Delayed diagnosis of fatal pneumonic canine plague: clinical and pathologic features in two naturally infected Colorado dogs. Academic Article uri icon


  • BACKGROUND: Plague caused by Yersinia pestis is a highly infectious and potentially fatal zoonotic disease that can be spread by wild and domestic animals. In endemic areas of the northern hemisphere plague typically cycles from March to October, when flea vectors are active. Clinical forms of disease include bubonic, septicemic, and pneumonic plague. All clinical forms are uncommonin dogs and the pneumonic form is exceedingly rare. CASE PRESENTATION: Two mixed breed young-adult male domestic dogs presented to Colorado veterinarians with fever and vague signs that progressed to hemoptysis within 24h. Case 1 presented in June 2014, while Case 2 occurred in December 2017. Thoracic radiography of Case 1 and 2 revealed right dorsal and right accessory lobe consolidation, respectively. In Case 1 initial differential diagnoses included pulmonary contusion due to trauma or diphacinone toxicosis. Case 1 was euthanized ~24h post presentation due to progressive dyspnea and hemoptysis. Plague was confirmed 9days later, after the dog's owner was hospitalized with pneumonia. Case 2 was treated as foreign body/aspiration pneumonia and underwent lung lobectomy at a veterinary teaching hospital. Case 2 was euthanized after 5days of hospitalization when bacterial culture of the excised lobe yielded Yersinia pestis. Both dogs had severe diffuse necrohemorrhagic and suppurative pneumonia at post mortem examination. CONCLUSIONS: Both dogs were misdiagnosed due to the atypical lobar presentation of an extremely rare form of plague in a species that infrequently succumbs to clinical disease. Presentation outside of the typical transmission period of plague was also a factor leading to delayed diagnosis in Case 2. Erroneous identification by automated bacterial identification systems was problematic in both cases. In endemic areas, plague should be ruled out early in febrile dogs with acute respiratory signs, hemoptysis, lobar or diffuse pathology, and potential for exposure, regardless of season. Seasonal and geographic distributions of plague may shift with climate change, so vigilance by primary care veterinarians is warranted. Timely submission of samples to a veterinary diagnostic laboratory could expedite accurate diagnosis and reduce potential for human and domestic animal exposure.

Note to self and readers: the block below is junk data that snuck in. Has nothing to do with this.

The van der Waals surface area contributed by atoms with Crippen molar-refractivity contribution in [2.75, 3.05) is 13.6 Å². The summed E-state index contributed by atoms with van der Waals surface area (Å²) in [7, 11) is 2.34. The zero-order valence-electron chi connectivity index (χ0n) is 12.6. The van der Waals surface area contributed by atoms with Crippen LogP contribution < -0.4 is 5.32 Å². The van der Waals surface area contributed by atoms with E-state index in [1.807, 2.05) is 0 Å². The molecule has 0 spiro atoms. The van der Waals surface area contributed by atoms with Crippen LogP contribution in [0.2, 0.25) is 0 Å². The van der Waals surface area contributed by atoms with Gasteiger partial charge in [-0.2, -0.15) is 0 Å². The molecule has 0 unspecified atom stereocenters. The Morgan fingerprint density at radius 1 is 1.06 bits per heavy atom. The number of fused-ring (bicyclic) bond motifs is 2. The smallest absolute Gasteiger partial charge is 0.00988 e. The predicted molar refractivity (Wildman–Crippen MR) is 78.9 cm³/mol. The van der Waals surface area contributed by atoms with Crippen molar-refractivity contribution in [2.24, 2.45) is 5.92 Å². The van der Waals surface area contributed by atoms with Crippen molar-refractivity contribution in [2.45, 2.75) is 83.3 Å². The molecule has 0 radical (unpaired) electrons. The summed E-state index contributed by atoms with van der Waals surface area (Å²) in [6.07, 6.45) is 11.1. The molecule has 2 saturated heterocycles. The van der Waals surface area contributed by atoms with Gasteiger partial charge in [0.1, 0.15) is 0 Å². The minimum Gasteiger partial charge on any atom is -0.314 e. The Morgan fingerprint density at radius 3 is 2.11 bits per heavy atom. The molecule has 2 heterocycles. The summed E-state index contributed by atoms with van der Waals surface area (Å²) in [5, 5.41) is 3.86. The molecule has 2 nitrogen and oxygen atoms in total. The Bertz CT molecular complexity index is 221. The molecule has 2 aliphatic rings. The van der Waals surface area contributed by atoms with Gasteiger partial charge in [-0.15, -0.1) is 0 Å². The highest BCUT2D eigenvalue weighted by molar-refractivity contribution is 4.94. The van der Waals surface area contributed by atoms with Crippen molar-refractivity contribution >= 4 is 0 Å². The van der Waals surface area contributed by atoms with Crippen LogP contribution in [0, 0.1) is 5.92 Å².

published proceedings

  • BMC Vet Res

altmetric score

  • 10.952

author list (cited authors)

  • Schaffer, P. A., Hershkowitz, C. S., Dowers, K. L., Golchanour, J. L., Harris, L. J., Aboellial, T. A., ... Daniels, J. B.

citation count

  • 1

complete list of authors

  • Schaffer, Paula A||Hershkowitz, Connor S||Dowers, Kristy L||Golchanour, Jennifer L||Harris, Lauren J||Aboellial, Tawfik A||Morley, Paul S||Brault, Stephanie A||Pabilonia, Kristy L||Mason, Gary L||House, Jennifer A||Daniels, Joshua B

publication date

  • May 2020